5) Tonight, Amirah and I went out with friends to go meteor-watching. Raizel walked out with us, closed my door, and enthusiastically waved goodbye over and over again as we drove away. Is this the same Raizel??? I haven't heard yet how it went after that since we got back just before midnight, but I'm very curious. It was so nice to see her grinning face as I left instead of hearing the howls of protest I'm accustomed to.

So, a very good evening. Lots of little mini-tantrums all around today (myself included!), so it was nice to get out with Amirah this evening. Tonight, to bed on time after making a brief plan for the day tomorrow.

Friday, August 8, 2008

The Menu

Here 'tis:

tortilla soup
lime cilantro coleslaw
bbq chicken w/chimichurri sauce
tomato onion salad
lemon garlic roasted potatoes
refried black beans
chocolate challah pudding*

The chocolate challah pudding is with appreciation to the 3-month-long challah curse that has been on this house. Here's the problem... I have made challah every 2-3 weeks (big batches) for a decade. The recipe was memorized, or so I thought. After returning from Ethiopia with two more children, the recipe was G-O-N-E. But only parts of it. Then I thought we reconstructed it. But was it 1 or 2 eggs? 1 or 2 tsps of salt? did I put the salt in already? yes, must have (didn't) the yeast didn't rise? since when does the yeast not rise? did I put yeast in? maybe I'll just add some now! it's rising... a little... bakes up tough and chewy... next time - oops forgot to set the timer! black challah, well, dark brown, we'll make do, shabbos starts in 15 minutes, etc., etc., etc. We can't believe it, but FOUR batches in a row of challah have gone awry. Tomorrow, with a significant amount of help from Hashem, I hope to dispatch last week's giant 12-loaf charbroiled batch into medium batches of challah pudding, and present our dear friend JF with a fine pair of challot suitable for shabbos. If the challah curse continues tomorrow I will positively laugh hysterically because it is so preposterous for this to go on any longer. What are the odds??? I'll let you know!!! (Though JF will probably find out first if I don't have time to post before shabbos; and I'm sure JF will get at least as much of a belly laugh out of the challah curse as we have... but it is getting a bit old!!)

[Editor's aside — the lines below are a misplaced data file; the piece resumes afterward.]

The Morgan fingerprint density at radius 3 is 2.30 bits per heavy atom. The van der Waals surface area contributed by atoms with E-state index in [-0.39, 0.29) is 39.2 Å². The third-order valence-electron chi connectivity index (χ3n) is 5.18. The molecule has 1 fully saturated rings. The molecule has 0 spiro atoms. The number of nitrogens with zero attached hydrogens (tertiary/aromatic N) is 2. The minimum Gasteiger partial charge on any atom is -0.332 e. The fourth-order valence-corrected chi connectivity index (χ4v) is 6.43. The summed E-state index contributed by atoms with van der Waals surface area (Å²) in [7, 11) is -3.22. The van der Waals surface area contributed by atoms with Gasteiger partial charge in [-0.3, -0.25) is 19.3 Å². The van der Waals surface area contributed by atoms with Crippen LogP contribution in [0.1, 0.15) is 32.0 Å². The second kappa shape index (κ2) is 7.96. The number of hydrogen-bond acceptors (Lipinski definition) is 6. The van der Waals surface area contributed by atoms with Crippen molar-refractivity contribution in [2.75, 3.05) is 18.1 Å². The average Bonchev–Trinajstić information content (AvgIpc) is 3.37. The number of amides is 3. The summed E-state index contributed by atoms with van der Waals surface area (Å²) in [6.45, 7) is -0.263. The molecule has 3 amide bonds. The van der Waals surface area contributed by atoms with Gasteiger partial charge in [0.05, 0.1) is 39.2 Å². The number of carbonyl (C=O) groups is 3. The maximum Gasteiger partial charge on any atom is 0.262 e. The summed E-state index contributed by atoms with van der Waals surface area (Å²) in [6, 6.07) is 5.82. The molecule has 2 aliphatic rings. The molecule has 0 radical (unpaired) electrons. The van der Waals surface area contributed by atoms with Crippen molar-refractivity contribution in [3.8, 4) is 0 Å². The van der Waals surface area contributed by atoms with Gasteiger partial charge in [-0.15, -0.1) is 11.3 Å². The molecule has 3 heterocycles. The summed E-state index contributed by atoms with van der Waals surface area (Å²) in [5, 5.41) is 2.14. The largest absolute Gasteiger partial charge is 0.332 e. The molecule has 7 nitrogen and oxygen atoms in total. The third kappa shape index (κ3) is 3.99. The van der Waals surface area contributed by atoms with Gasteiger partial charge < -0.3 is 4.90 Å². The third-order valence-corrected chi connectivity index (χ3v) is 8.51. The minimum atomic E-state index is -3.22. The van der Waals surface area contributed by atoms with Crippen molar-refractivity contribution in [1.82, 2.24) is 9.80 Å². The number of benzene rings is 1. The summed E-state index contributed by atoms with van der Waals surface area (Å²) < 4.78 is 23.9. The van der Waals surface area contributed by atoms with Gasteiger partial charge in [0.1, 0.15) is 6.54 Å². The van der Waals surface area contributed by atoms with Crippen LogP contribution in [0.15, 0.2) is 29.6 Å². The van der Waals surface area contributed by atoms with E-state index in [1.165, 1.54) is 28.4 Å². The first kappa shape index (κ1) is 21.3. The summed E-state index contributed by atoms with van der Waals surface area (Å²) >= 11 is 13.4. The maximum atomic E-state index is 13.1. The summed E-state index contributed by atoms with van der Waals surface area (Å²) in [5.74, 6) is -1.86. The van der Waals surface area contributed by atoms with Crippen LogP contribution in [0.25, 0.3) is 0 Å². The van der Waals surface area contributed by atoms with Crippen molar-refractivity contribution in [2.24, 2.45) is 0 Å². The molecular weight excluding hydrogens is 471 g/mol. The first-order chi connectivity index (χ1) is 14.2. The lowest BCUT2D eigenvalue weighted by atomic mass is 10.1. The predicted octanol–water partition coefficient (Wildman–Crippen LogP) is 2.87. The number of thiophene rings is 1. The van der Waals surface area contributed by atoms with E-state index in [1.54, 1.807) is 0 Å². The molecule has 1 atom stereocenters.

Thursday, August 7, 2008

Quote of the Week

"Yet for a woman to have the confidence to put her own career aspirations on hold for two decades or more to raise and educate children requires a heroic leap of faith in her husband-particularly in a society that offers so little support for marriage."

Quote from the Book
"Crunchy Cons"
by Rod Drehe


Here's our bread recipe. A bunch of people asked for it this week (all out of the blue!), so here it is. :)

Whole Wheat Bread
2 large loaves or 4 small loaves
(I usually make the small loaves so we have kid-sized slices)

5 cups white flour
3-1/2 cups whole wheat flour
3-1/2 cups water
2 T. yeast
1 cup cracked wheat (or 7-grain or 10-grain cereal from Bob's Red Mill)
4-1/2 t. salt
1/4 c. oil
1/4 c. sugar

Combine ingredients and let rise for 2 hours or until doubled. Knead and let rise again in greased pans for 45 minutes. Bake at 375 for 40 minutes (35 for the smaller loaves).

This is our favorite bread. The cracked wheat gives it a nice slightly crunchy texture, and all my kids like it. We go through 1 recipe of bread every 1 to 2 weeks (we're not heavy bread eaters). I usually make up 6-12 batches of it in ziplocs, minus the water and oil, and keep them in the freezer. Then I just pull it out, add the wet ingredients, and it takes very little time to make the bread. Happy baking!

Wednesday, August 6, 2008

Teach Your Children, Go To Jail

Two parents that have been homeschooling their nine children for religious reasons have been arrested in Germany and sentenced to several months in jail. Their only crime? Teaching their own children math. And reading. And writing. And ethics. And religion. And science. Seven of the family's children were taken away from the parents in a surprise raid in January and remain in state custody. Since then, the parents have been allowed to see their children for only two hours per month. Oh, there must have been something else going on, you might think. Nope. There has been a marked increase in the government going after homeschoolers. There used to be fines of 900 euros or more. Now there are parents being thrown in jail. Families are leaving the country and going to any of the neighboring countries were homeschooling is a perfectly legal choice.